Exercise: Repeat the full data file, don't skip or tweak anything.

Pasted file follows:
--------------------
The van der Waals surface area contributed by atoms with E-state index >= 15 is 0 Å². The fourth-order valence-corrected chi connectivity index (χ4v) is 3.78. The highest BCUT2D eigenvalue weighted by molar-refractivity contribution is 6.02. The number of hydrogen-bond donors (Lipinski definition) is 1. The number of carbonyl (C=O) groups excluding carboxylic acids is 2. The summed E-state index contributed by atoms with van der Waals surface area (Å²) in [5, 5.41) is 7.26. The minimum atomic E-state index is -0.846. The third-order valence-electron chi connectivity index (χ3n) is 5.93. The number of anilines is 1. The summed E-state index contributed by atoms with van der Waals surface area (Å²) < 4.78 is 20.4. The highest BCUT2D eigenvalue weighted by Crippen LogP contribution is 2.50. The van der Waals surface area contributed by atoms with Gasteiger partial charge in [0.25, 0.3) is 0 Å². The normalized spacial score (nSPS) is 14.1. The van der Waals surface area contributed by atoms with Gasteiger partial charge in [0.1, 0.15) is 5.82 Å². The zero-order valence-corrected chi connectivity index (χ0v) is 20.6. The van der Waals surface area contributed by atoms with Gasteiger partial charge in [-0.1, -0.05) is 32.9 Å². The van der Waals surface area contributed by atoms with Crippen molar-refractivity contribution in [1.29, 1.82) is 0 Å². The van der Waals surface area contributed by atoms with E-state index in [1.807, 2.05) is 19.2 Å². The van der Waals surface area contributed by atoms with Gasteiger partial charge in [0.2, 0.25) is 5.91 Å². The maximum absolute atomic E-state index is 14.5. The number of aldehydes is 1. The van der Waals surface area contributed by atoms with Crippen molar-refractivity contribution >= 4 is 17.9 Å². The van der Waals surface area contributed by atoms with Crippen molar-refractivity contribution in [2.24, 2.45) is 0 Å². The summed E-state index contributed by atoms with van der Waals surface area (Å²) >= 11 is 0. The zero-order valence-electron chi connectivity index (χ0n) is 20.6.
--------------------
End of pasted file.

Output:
The van der Waals surface area contributed by atoms with E-state index >= 15 is 0 Å². The fourth-order valence-corrected chi connectivity index (χ4v) is 3.78. The highest BCUT2D eigenvalue weighted by molar-refractivity contribution is 6.02. The number of hydrogen-bond donors (Lipinski definition) is 1. The number of carbonyl (C=O) groups excluding carboxylic acids is 2. The summed E-state index contributed by atoms with van der Waals surface area (Å²) in [5, 5.41) is 7.26. The minimum atomic E-state index is -0.846. The third-order valence-electron chi connectivity index (χ3n) is 5.93. The number of anilines is 1. The summed E-state index contributed by atoms with van der Waals surface area (Å²) < 4.78 is 20.4. The highest BCUT2D eigenvalue weighted by Crippen LogP contribution is 2.50. The van der Waals surface area contributed by atoms with Gasteiger partial charge in [0.25, 0.3) is 0 Å². The normalized spacial score (nSPS) is 14.1. The van der Waals surface area contributed by atoms with Gasteiger partial charge in [0.1, 0.15) is 5.82 Å². The zero-order valence-corrected chi connectivity index (χ0v) is 20.6. The van der Waals surface area contributed by atoms with Gasteiger partial charge in [-0.1, -0.05) is 32.9 Å². The van der Waals surface area contributed by atoms with Crippen molar-refractivity contribution in [1.29, 1.82) is 0 Å². The van der Waals surface area contributed by atoms with E-state index in [1.807, 2.05) is 19.2 Å². The van der Waals surface area contributed by atoms with Gasteiger partial charge in [0.2, 0.25) is 5.91 Å². The maximum absolute atomic E-state index is 14.5. The number of aldehydes is 1. The van der Waals surface area contributed by atoms with Crippen molar-refractivity contribution >= 4 is 17.9 Å². The van der Waals surface area contributed by atoms with Crippen molar-refractivity contribution in [2.24, 2.45) is 0 Å². The summed E-state index contributed by atoms with van der Waals surface area (Å²) >= 11 is 0. The zero-order valence-electron chi connectivity index (χ0n) is 20.6.